For women, menopause can present mental, emotional, and physical challenges. Menopause is a natural stage of a woman’s life when certain hormone levels decline, causing symptoms from mood swings to hot flashes.
Joint pain may also accompany menopause. While this lesser-known symptom can be normal, it may also point to a much more serious issue.
About half of menopausal women experience arthralgia (joint pain). While the potential for aches and stiffness due to hormonal changes is not the best news, there is good news: Joint pain is treatable.
How to Know If Your Pain Is Just Menopause
Though forms of chronic pain (joint pain, migraines, pain during intercourse) are common symptoms of menopause, some types of pain may also point to cancer.
Be on the lookout for joint pain in your hands. One 2018 review found that palmar fasciitis and polyarthritis, which cause joint pain in the hands, often precede discovery of ovarian cancer. Also, pelvic and back pain are common symptoms of ovarian and uterine cancers.
Gynecologic cancers aren’t the only concern when it comes to joint pain. Bone cancer can lead to joint pain. Blood cancers like leukemia can also cause joints to ache. Also, the American Cancer Society notes that new and recurring pain (sometimes accompanied by fatigue and weight loss) can be a sign of cancer in general.
Be sure to document and discuss any new symptoms, especially new and persistent pain, with your healthcare provider. Ignoring or dismissing pain could mean missing early cancer detection.
And if you feel your pain is dismissed by your provider, get a second opinion! Unfortunately, women, in particular, often experience medical gaslighting (intentionally or not).
Why Your Joints Hurt During Menopause
During premenopause and perimenopause, a woman’s ovaries produce less estrogen and progesterone. These hormonal fluctuations can cause the following common symptoms:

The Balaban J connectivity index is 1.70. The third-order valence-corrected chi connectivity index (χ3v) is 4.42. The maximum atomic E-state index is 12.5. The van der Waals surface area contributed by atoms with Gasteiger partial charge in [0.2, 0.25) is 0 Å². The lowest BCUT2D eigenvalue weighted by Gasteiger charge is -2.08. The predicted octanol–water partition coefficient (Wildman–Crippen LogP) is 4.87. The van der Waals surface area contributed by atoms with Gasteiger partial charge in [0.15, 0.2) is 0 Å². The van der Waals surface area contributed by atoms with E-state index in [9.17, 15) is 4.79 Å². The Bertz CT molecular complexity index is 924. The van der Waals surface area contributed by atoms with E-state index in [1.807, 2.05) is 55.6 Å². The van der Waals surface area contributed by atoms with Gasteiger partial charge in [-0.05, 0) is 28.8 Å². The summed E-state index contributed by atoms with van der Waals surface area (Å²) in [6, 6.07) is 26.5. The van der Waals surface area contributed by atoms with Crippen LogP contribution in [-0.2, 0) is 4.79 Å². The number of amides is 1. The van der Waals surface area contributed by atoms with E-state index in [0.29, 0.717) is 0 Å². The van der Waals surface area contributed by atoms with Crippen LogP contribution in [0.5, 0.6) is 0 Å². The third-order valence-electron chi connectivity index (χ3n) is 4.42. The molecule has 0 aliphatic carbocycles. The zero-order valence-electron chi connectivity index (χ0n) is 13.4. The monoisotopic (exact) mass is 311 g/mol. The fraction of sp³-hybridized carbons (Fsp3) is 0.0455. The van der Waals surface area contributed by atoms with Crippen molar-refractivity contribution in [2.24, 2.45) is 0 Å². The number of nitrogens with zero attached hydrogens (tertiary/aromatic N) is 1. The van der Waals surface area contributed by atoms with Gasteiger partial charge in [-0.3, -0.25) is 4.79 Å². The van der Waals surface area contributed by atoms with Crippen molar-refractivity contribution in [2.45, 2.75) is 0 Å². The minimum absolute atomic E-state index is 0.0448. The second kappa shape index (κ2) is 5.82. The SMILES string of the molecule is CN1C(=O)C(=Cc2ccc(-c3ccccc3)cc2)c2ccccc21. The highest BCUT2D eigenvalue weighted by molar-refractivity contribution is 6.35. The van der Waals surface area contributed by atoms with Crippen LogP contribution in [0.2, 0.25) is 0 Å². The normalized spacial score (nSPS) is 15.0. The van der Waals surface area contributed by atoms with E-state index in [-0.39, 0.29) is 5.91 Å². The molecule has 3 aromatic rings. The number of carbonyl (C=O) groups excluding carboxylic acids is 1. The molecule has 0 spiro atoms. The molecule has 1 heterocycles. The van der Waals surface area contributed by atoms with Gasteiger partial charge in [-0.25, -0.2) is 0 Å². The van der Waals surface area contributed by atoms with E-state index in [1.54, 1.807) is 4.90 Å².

- Joint pain
- Irregular periods
- Night sweats
- Sleep disturbances
- Weight gain
- Vaginal dryness
Estrogen and progesterone are naturally anti-inflammatory. When estrogen levels drop during the various stages of menopause, joints can become inflamed, resulting in aches and stiffness.
Estrogen receptors are located throughout the body, including the joints. When estrogen levels fluctuate and drop, your joints feel the impact of that inflammatory response.
What does menopause joint pain feel like? Menopause joint pain can feel like a dull ache, sharp pain, or a burning sensation (especially after rigorous activity, like working out). Joint pain and stiffness go hand in hand because we adjust how we manipulate our movement and posture to avoid the pain.
Joint pain will typically be worse in the morning, since the body has been inactive. As the day goes on, the musculoskeletal system loosens up. Joint pain tends to affect the neck, shoulders, elbows and arms. Back pain and jaw pain is also common.
What are the causes of joint pain from menopause? The primary cause of joint pain from menopause is lower estrogen levels. In rarer cases, this pain may be a sign of cancer.
Because estrogen helps protect bones, it’s not uncommon for women to develop osteoporosis, which causes loss of bone density once menopause sets in. In fact, 1 in 2 postmenopausal women suffer from osteoporosis.